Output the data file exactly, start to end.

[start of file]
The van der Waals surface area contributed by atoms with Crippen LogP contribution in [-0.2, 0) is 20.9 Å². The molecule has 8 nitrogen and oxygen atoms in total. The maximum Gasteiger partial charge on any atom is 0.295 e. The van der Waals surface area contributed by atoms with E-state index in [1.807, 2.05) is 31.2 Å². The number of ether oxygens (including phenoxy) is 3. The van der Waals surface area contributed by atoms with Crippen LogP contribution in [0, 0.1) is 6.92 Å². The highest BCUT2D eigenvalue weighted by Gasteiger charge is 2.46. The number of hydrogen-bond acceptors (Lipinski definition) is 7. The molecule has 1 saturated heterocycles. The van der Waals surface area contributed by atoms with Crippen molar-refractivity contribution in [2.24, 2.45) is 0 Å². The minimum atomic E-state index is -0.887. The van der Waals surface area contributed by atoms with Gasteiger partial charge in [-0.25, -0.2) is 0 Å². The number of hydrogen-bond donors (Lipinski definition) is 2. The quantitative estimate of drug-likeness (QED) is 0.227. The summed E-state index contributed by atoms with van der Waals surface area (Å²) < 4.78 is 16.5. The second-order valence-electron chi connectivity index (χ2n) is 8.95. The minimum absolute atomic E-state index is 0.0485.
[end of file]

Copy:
The van der Waals surface area contributed by atoms with Crippen LogP contribution in [-0.2, 0) is 20.9 Å². The molecule has 8 nitrogen and oxygen atoms in total. The maximum Gasteiger partial charge on any atom is 0.295 e. The van der Waals surface area contributed by atoms with E-state index in [1.807, 2.05) is 31.2 Å². The number of ether oxygens (including phenoxy) is 3. The van der Waals surface area contributed by atoms with Crippen LogP contribution in [0, 0.1) is 6.92 Å². The highest BCUT2D eigenvalue weighted by Gasteiger charge is 2.46. The number of hydrogen-bond acceptors (Lipinski definition) is 7. The molecule has 1 saturated heterocycles. The van der Waals surface area contributed by atoms with Crippen molar-refractivity contribution in [2.24, 2.45) is 0 Å². The minimum atomic E-state index is -0.887. The van der Waals surface area contributed by atoms with Gasteiger partial charge in [-0.25, -0.2) is 0 Å². The number of hydrogen-bond donors (Lipinski definition) is 2. The quantitative estimate of drug-likeness (QED) is 0.227. The summed E-state index contributed by atoms with van der Waals surface area (Å²) < 4.78 is 16.5. The second-order valence-electron chi connectivity index (χ2n) is 8.95. The minimum absolute atomic E-state index is 0.0485.